Student leadership and alternative curriculum
In our research we uncovered schools with shared characteristics or which experience similar challenges. One group of schools face extremely challenging circumstances. They are located in highly deprived areas and as a result have much higher proportions of pupil premium students than the national average. These students achieve well in these schools. The question is whether this is despite, or because of, the contextual challenges they face.
Here we offer accounts of two schools in which over 60% of students have pupil premium status and many other students also face significant disadvantage. As a result, teachers recognise that support and interventions must be developed holistically for all students. We focus here on the student leadership initiatives both schools introduced, which were designed to offer students the life skills and developmental opportunities that others who live in more advantaged areas often take for granted.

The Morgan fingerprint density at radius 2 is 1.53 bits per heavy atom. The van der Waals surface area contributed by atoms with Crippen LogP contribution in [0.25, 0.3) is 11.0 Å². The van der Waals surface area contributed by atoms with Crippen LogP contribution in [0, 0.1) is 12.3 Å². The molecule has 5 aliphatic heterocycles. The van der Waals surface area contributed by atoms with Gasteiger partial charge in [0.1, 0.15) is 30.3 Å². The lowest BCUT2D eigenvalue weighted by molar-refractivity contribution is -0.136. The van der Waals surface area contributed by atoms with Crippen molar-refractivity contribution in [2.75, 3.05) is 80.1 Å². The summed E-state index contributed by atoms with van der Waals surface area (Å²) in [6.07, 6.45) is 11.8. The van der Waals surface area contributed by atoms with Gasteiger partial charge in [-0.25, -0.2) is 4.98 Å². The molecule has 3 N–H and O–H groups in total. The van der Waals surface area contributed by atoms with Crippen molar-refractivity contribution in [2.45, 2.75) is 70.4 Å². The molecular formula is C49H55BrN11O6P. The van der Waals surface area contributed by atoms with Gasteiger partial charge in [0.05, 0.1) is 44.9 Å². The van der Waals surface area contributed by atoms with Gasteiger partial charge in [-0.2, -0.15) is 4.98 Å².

Some schools engage students by offering an alternative curriculum. Here we focus on how students’ real world skills are developed in a studio school. Studio schools offer students aged 14-19 the opportunity to develop skills in workplace environments. A high proportion of students in the studio school described here qualify for pupil premium, but this is only one of many indicators of disadvantage or vulnerability and many students had negative previous school experiences.
Alongside the core subjects, its alternative curriculum has three pathways: care, computing and care. The real world skills they develop through their selected pathway have enabled students who arrive at the school disengaged in education to progress into employment or further education.